9.15 – 10.15 am (CEST) Introduction and Chair: Andrea Colli, EBHA President

Keynote speech: Martin Wolf, Financial Times

Discussant: Teresa da Silva Lopes, EBHA Vice-president

Globalization Challenged: the perspective of Business History

10.30 – 12.15 pm (CEST) Introduction and Chair: Bram Bouwens, Utrecht University and EBHA Council member

Panelists:

  • Tomasz Olejniczak, Department of Management, Kozminski University (Warsaw)
  • Grace Ballor, Harvard Business School
  • Ann-Kristin Bergquist, Unit of Economic History and Centre for Environmental and Resource Economics, Umeå University
  • Edoardo Altamira, Department of International History, Graduate Institute of International and Development Studies (Geneva)

EBHA Annual General Meeting

12.30 – 1.15 pm (CEST) Separate virtual room.

EBHA members can register at: https://ebha.org/public/C5

Roundtable “Teaching Business History in Distance Learning”

2.30 – 4.00 pm (CEST) Coordinator: Maiju Wuokko, University of Turku

Panelists:

  • Adoración Álvaro-Moya, CUNEF University (Madrid) and EBHA Secretary
  • Ludovic iCaullet, Edhec Business School (Roubaix)
  • Andrea Colli, Bocconi University Milan and
  • EBHA President Andrew Smith, University of Liverpool 

1st Organization Theory Winter Workshop

November 13–14, 2020 [online]

The Organization Theory (OT) Winter Workshop is aimed at organization and management researchers who wish to write high quality and impactful theoretical papers for journal publication (in Organization Theory, Organization Studies, Academy of Management Review, or elsewhere).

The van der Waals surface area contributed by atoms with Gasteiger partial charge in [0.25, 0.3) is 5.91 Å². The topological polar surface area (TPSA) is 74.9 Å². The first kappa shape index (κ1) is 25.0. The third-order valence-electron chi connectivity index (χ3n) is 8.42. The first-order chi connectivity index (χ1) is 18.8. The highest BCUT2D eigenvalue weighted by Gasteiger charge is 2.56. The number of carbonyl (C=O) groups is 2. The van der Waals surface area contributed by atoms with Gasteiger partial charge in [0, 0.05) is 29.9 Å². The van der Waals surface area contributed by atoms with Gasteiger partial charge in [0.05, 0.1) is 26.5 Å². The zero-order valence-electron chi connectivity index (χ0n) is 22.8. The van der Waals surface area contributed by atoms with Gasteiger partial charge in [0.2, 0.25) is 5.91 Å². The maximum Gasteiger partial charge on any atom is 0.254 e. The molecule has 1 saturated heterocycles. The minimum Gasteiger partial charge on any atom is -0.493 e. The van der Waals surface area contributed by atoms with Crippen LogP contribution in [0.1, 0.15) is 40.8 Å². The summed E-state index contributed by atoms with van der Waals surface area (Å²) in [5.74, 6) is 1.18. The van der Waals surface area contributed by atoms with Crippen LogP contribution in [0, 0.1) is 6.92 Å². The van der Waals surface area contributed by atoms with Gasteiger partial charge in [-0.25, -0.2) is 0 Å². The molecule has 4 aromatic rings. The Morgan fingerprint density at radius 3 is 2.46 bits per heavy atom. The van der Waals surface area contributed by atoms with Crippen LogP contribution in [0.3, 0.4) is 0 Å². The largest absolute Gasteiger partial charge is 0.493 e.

Call for Papers

The 1st Organization Theory (OT) Winter Workshop 2020 will offer detailed coaching and hands-on feedback sessions on participants’ papers as well as plenary sessions by members of the OT editorial team on key aspects of developing and writing theory (developing a theory contribution, construct clarity, genres of theory writing).
 
This will be the first edition of an annual workshop that will bring together organization and management scholars, the editors of Organization Theory, and senior academics with experience in writing theory papers as additional facilitators and mentors.
 
Applications for the OT Winter Workshop 2020 are now open (please see details below); we encourage both senior researchers as well as researchers in earlier stages of their careers to submit conceptual papers to be considered for this workshop. We are open to theoretical perspectives from outside the ‘mainstream’ and are keen to support the development of papers which are currently not under review. – Please note that empirical papers (those with either quantitative or qualitative data) will NOT be accepted.
 
This workshop will be online, with sessions taking place via ZOOM [tbc].